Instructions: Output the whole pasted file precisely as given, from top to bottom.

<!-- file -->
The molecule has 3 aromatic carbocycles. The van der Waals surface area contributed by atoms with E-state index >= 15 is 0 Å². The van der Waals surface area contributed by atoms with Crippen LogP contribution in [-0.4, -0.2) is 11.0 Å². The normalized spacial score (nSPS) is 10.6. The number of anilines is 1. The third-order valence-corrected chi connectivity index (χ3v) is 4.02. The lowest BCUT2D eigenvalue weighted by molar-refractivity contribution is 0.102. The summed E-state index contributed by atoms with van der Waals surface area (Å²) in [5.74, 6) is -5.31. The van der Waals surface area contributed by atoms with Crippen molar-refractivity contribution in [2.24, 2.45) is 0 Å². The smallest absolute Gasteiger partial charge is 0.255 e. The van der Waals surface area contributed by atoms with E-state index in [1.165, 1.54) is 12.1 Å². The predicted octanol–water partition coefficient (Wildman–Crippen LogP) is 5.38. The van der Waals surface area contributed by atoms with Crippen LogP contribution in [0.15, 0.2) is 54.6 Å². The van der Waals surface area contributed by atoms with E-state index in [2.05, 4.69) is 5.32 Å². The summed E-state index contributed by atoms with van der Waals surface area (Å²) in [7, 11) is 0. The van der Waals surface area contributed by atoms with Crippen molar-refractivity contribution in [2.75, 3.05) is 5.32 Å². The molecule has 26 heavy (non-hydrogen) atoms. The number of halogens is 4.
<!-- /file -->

The molecule has 3 aromatic carbocycles. The van der Waals surface area contributed by atoms with E-state index >= 15 is 0 Å². The van der Waals surface area contributed by atoms with Crippen LogP contribution in [-0.4, -0.2) is 11.0 Å². The normalized spacial score (nSPS) is 10.6. The number of anilines is 1. The third-order valence-corrected chi connectivity index (χ3v) is 4.02. The lowest BCUT2D eigenvalue weighted by molar-refractivity contribution is 0.102. The summed E-state index contributed by atoms with van der Waals surface area (Å²) in [5.74, 6) is -5.31. The van der Waals surface area contributed by atoms with Crippen molar-refractivity contribution in [2.24, 2.45) is 0 Å². The smallest absolute Gasteiger partial charge is 0.255 e. The van der Waals surface area contributed by atoms with E-state index in [1.165, 1.54) is 12.1 Å². The predicted octanol–water partition coefficient (Wildman–Crippen LogP) is 5.38. The van der Waals surface area contributed by atoms with Crippen LogP contribution in [0.15, 0.2) is 54.6 Å². The van der Waals surface area contributed by atoms with E-state index in [2.05, 4.69) is 5.32 Å². The summed E-state index contributed by atoms with van der Waals surface area (Å²) in [7, 11) is 0. The van der Waals surface area contributed by atoms with Crippen molar-refractivity contribution in [2.75, 3.05) is 5.32 Å². The molecule has 26 heavy (non-hydrogen) atoms. The number of halogens is 4.